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As some patients know, I’ve been experimenting with a home made ear stim device fashioned from a simple TENS unit, which I have been using in conjunction with traditional acupuncture treatment. The reason for this is that it should give a boost to the vagal system, or the “rest and digest” arm of the autonomic nervous system. My HRV monitoring should be able to detect that. The paper cited here is the proposal to try 3 times a day ear stim for vagal stim in pediatric patients with epilepsy. The study hasn’t been completed yet, so I will be watching with interest. (It looks like members of the same group found efficacy with the same system here. They didn’t measure HRV or other measures in this first study, though.
Recently, clinical observations reported the potential benefit of vagus nerve stimulation (VNS) for pediatric epilepsy. Transcutaneous auricular vagus nerve stimulation (ta-VNS) is a newer non-invasive VNS, making it more accessible for treating pediatric epilepsy, yet there is limited clinical evidence for its effectiveness.
A three-center, randomized, parallel, controlled trial will be carried out to evaluate whether ta-VNS improves pediatric epilepsy. Pediatric patients aged 2 to 14 years with epilepsy will be recruited and randomly assigned to transcutaneous auricular vagus nerve stimulation (ta-VNS) group, transcutaneous auricular non-vagus nerve stimulation (tan-VNS) group, and control group with a 1:1: sqrt(2) allocation, as per a computer generated randomization schedule stratified by study center using permuted blocks of random sizes. We will use Zelen’s design, in which randomization occurs before informed consent. Patients in the stimulation groups will receive tan-VNS or ta-VNS three times a day for 6 months. Patients in the control group will not be provided with any stimulation during the 6 months. The guardians of the patients are required to keep a detailed diary to record the data. Outcome assessment including seizure frequency, electroencephalogram (EEG), heart rate variability (HRV) analysis, quality of life (QOL) and adverse events will be made at baseline and 2, 4 and 6 months after ta-VNS initiation. The seizure frequency and adverse events will be followed up at 1 year and 1.5 years after ta-VNS initiation.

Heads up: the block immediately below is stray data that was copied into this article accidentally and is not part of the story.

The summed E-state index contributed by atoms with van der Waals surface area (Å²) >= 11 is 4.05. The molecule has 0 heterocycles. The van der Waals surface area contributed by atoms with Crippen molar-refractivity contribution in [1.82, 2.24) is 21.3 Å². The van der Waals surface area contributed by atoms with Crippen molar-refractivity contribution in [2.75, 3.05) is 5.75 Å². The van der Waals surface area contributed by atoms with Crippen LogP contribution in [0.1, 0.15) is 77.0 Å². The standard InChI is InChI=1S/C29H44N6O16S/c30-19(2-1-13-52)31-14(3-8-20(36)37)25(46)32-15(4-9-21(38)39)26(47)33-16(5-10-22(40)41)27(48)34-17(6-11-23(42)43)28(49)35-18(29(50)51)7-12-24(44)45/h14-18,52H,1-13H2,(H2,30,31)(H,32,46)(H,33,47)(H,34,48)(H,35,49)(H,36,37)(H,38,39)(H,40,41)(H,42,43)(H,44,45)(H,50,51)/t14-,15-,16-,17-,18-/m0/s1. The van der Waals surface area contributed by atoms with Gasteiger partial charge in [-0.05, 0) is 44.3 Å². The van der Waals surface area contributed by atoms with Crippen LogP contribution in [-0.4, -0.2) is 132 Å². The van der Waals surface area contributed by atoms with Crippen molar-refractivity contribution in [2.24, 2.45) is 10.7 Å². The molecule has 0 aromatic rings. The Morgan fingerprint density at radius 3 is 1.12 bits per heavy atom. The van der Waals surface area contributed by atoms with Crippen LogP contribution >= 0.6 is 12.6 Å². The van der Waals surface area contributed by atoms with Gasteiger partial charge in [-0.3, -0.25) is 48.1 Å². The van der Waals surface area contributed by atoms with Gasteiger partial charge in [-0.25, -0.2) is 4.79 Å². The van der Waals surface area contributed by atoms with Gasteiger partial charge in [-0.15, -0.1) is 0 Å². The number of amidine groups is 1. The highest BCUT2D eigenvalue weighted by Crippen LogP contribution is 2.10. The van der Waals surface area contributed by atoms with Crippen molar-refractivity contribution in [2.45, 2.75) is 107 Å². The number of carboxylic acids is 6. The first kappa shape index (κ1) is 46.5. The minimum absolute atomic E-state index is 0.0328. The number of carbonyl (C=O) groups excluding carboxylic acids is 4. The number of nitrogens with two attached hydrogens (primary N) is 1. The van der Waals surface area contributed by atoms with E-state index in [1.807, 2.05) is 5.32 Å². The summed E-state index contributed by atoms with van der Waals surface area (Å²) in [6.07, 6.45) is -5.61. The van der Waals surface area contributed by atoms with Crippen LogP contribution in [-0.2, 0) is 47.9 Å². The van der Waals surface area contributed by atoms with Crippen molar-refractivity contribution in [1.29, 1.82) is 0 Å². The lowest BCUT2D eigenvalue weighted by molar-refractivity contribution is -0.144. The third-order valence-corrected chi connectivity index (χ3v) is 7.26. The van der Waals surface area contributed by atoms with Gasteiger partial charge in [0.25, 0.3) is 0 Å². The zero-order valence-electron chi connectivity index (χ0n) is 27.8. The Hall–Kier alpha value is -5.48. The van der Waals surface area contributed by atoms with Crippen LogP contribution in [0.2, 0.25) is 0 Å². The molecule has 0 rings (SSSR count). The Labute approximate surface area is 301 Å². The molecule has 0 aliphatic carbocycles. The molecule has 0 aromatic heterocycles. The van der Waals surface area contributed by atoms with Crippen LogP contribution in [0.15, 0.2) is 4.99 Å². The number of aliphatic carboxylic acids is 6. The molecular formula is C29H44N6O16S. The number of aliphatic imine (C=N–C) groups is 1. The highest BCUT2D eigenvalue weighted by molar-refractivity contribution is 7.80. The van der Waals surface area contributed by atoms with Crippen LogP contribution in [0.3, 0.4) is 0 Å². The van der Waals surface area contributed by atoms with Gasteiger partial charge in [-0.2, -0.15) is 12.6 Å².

Results of this trial will help clarify whether ta-VNS treatment is beneficial for pediatric patients, and will make clear whether the anticonvulsive effect of ta-VNS is correlated with the improvement of sympathovagal imbalance.